See also Africa: Texts and Sources
GOLD MINING IN ASANTE AND GOLD IN ASANTE CULTURE
|Negros washing gold in a
Gravure from Olfert Dapper, Naukeurige
Besschryvinge der Afrikaensche gewesten, Amsterdam, 1668
From A. van Dantzig, Het Nederlandse
aandeel in de Slavenhandel, Fibula-van Dishoeck, Bussum, 1968
Credit: Den Haag,
Koninklijke Bibliotheek, 185 B 11
Edward S, Ashanti Gold, The African Legacy of the World's Most Precious
Metal, Ashanti Goldfields, 1997
- 68 EARLY
ASHANTI PANNING TECHNIQUES
- . . .
women and children worked along the river banks and coastal shorelines
panning for gold. Some would plunge beneath the surface of rivers
and streams to scoop up gold-bearing material from the river beds,
others would dig pits in the sands and gravels that were exposed as the
river level dropped.
pan used was usuallly a flat-bottomed vessel with a wide mouth, and a
mixture of gold bearing sand or gravel and water was swirled around
inside it. By using a swirling and tilting action, the panner
gradually separated the lighter materials, such as the sand and grit,
from the heavier gold. These materials were tipped over the edge
of the pan, and at each stage the remaining mixture was transferred to
smaller and smaller pans as the separating process continued.
Usually a panner had a set of four or six of these wooden bowls of
graded sizes ranging from about 60 cm to 15 cm in diameter.
a smaller pan was used inside a much larger one to ensure that not even
a speck of gold was accidentally lost: panning requires great skill and
is very hard work. The final bowl was sometimes dyed black so that the
remaining gold dust was easier to find. Usually this was done with
the aid of a feather and the particles of gold were then carefully
placed in some handy container such as a snail shell or quill.
The Ashantis were certainly very expert at panning and they
extracted vast quantities of gold by this method. . .
- 70 Shallow
mining was the main way of extracting gold from below the earth's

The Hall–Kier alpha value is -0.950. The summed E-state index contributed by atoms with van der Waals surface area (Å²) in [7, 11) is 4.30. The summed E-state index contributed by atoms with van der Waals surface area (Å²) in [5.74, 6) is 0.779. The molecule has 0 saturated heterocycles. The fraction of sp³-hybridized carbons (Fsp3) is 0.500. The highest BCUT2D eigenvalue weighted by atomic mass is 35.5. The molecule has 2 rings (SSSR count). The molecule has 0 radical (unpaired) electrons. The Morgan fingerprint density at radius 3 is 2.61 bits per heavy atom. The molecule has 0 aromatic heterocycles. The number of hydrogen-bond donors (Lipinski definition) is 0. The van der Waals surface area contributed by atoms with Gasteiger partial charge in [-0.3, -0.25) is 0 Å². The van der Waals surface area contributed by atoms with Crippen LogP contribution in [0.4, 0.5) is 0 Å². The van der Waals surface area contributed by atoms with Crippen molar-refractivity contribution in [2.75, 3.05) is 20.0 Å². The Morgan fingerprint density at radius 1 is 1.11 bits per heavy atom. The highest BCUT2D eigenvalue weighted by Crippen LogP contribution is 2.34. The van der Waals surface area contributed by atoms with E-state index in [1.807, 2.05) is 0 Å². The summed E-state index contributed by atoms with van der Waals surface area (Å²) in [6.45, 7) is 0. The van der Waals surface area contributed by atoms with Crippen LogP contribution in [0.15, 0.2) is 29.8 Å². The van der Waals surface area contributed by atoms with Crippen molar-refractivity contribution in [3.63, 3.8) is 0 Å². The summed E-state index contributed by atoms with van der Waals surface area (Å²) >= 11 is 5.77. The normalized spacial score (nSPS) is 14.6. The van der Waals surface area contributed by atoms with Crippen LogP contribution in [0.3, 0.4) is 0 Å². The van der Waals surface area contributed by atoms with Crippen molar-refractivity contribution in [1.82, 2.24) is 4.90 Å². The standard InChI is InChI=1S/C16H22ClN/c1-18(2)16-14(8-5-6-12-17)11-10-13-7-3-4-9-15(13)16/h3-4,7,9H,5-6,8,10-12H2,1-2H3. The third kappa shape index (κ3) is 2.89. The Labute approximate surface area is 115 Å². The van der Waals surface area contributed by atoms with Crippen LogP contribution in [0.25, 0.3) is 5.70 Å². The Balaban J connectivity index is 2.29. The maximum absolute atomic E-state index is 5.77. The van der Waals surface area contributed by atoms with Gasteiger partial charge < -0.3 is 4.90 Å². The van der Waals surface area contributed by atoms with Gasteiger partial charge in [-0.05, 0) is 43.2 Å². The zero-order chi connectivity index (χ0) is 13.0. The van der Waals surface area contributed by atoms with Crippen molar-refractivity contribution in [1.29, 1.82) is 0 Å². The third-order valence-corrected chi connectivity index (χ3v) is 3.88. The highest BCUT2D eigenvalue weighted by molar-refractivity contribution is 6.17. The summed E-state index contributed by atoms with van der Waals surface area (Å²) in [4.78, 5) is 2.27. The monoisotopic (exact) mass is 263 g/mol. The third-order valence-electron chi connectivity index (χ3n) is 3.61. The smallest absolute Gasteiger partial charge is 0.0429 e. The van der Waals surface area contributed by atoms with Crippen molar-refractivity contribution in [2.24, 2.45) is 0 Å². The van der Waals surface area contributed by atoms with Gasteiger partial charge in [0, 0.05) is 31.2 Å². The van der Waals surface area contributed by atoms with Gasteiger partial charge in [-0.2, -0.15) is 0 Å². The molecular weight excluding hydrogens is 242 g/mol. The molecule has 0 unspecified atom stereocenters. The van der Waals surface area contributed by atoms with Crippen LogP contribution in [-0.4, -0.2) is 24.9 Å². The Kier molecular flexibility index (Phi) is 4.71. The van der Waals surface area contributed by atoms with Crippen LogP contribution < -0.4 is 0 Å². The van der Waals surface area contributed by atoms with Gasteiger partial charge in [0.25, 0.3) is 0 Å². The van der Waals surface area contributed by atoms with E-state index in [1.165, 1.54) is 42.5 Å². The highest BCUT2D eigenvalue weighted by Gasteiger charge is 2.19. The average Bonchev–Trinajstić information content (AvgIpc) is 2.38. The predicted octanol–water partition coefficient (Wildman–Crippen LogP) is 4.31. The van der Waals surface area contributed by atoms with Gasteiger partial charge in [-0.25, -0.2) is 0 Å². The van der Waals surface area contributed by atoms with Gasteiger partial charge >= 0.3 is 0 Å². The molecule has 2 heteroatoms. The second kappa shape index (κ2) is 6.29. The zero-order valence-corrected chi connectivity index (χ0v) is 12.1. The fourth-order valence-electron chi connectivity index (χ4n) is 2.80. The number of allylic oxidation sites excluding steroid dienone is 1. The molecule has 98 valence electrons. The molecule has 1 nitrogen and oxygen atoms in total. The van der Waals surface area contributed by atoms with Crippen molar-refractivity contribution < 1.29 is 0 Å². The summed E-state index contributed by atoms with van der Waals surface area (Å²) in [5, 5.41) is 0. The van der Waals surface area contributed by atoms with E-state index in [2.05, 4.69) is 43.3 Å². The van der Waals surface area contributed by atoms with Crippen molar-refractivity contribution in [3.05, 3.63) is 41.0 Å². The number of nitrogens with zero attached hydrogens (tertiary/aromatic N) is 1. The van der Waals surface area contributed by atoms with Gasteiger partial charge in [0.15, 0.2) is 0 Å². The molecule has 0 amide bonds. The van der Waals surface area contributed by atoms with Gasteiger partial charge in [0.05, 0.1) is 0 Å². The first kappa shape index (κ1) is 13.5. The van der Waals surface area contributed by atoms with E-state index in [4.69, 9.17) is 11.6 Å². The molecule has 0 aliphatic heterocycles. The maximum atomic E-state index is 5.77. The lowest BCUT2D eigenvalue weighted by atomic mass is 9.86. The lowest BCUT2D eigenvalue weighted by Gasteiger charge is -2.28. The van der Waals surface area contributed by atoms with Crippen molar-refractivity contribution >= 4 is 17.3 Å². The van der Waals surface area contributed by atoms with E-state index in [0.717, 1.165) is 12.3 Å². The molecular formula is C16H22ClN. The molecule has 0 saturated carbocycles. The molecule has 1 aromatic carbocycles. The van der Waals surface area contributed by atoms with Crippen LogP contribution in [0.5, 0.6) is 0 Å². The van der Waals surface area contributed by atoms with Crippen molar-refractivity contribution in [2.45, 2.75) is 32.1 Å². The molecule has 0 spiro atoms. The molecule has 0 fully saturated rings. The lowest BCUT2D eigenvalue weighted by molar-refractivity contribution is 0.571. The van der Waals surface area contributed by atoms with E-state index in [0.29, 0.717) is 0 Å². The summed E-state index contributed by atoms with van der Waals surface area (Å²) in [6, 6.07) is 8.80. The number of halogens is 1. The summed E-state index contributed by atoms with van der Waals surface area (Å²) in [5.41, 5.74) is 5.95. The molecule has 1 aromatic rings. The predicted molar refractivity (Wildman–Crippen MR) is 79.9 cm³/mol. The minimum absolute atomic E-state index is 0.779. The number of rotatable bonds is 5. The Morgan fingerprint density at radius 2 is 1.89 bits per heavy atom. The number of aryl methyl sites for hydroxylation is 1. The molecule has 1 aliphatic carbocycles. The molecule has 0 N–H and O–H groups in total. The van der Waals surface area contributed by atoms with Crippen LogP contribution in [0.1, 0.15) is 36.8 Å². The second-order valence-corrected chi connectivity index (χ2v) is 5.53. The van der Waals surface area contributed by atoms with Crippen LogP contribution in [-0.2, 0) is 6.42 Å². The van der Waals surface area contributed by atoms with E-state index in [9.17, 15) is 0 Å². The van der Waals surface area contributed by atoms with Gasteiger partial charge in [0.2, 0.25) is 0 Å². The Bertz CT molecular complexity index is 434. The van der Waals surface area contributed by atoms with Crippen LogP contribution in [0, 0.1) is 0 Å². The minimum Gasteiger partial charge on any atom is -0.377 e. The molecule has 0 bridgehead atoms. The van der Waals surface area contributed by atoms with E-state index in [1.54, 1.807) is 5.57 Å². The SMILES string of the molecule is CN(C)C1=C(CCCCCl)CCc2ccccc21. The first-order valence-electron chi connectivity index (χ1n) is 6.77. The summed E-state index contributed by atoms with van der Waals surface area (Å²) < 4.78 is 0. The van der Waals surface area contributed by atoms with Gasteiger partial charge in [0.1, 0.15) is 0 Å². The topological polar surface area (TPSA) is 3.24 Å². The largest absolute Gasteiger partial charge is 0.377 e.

immediate surface. For digging a wide variety of holes, shafts,
ditches and tunnels to reach gold close to the earth's surface, the
Ashanti used only the simplest of tools. The main ones were sturdy
digging sticks fitted with pointed or broad bladed iron tips, the type
of tip used depending on the hardness of the material to be dug out. . .
of this shallow mining was done individually or by small family groups,
but where the gold was plentiful hundreds, even thousands of people
might be involved at the same site. There are accounts of as many as
4,000 people working at a mining ditch 0.5 km long. . .
the Chief used his own slaves to win gold, he would appropriate it all
himself. . .
- 71 SINKING
were so narrow that miners could brace themselves between their walls in
the descent. Usually steps were cut into the shaft's sides to help
miners climb up and down . . . At the bottom, the shaft opened out into
a more or less circular chamber as more of the rock and soil was dug
out. This was pulled up to the surface in baskets, calabashes or
wooden containers tied to the end of fibre ropes. The men then
ground the soil to a fine powder on a slab of granite, and the powdered
ore was collected in calabashes and washed by the women in order to
obtain gold. . . The bases of two shafts might eventually be joined by a
- 72 DEEP
the 19th century, some Akan gold miners were tunnelling deep into the
earth, going down 30 m or more and then driving sideways in order to
extract gold-bearing quartz. When the British started to explore
the gold-producing areas of Ashanti in 1896, for example, they were
astonished to find a mine that followed a reef into a hillside for 75-90
m, with huge galleries, timbered throughout their length.
- Lovejoy, Paul, Caravans of Kola: Hausa Kola Trade
was on a `bimetalic' monetary standard (gold and cowries) in which gold
was the key. The state maintained large monetary reserves in gold, as
symbolised in the Golden Stool and other regalia and including the